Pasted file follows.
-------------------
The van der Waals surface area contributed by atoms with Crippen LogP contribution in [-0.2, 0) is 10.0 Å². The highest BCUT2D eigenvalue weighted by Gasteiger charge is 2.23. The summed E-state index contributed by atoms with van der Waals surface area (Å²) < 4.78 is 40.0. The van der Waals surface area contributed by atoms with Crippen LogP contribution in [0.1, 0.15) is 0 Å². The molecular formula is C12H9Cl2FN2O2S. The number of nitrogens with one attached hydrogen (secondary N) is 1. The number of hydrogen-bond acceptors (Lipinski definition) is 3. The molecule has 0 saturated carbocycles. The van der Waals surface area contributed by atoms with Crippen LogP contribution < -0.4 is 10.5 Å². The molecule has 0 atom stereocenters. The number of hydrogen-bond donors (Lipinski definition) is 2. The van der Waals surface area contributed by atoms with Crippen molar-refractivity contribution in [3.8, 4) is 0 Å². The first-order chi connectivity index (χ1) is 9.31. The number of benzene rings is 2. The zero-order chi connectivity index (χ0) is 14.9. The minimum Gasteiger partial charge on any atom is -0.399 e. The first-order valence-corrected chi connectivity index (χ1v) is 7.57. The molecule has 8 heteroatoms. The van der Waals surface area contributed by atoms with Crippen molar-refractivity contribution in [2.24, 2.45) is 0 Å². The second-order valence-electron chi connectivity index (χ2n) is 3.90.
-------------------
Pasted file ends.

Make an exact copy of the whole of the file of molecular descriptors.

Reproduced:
The van der Waals surface area contributed by atoms with Crippen LogP contribution in [-0.2, 0) is 10.0 Å². The highest BCUT2D eigenvalue weighted by Gasteiger charge is 2.23. The summed E-state index contributed by atoms with van der Waals surface area (Å²) < 4.78 is 40.0. The van der Waals surface area contributed by atoms with Crippen LogP contribution in [0.1, 0.15) is 0 Å². The molecular formula is C12H9Cl2FN2O2S. The number of nitrogens with one attached hydrogen (secondary N) is 1. The number of hydrogen-bond acceptors (Lipinski definition) is 3. The molecule has 0 saturated carbocycles. The van der Waals surface area contributed by atoms with Crippen LogP contribution < -0.4 is 10.5 Å². The molecule has 0 atom stereocenters. The number of hydrogen-bond donors (Lipinski definition) is 2. The van der Waals surface area contributed by atoms with Crippen molar-refractivity contribution in [3.8, 4) is 0 Å². The first-order chi connectivity index (χ1) is 9.31. The number of benzene rings is 2. The zero-order chi connectivity index (χ0) is 14.9. The minimum Gasteiger partial charge on any atom is -0.399 e. The first-order valence-corrected chi connectivity index (χ1v) is 7.57. The molecule has 8 heteroatoms. The van der Waals surface area contributed by atoms with Crippen molar-refractivity contribution in [2.24, 2.45) is 0 Å². The second-order valence-electron chi connectivity index (χ2n) is 3.90.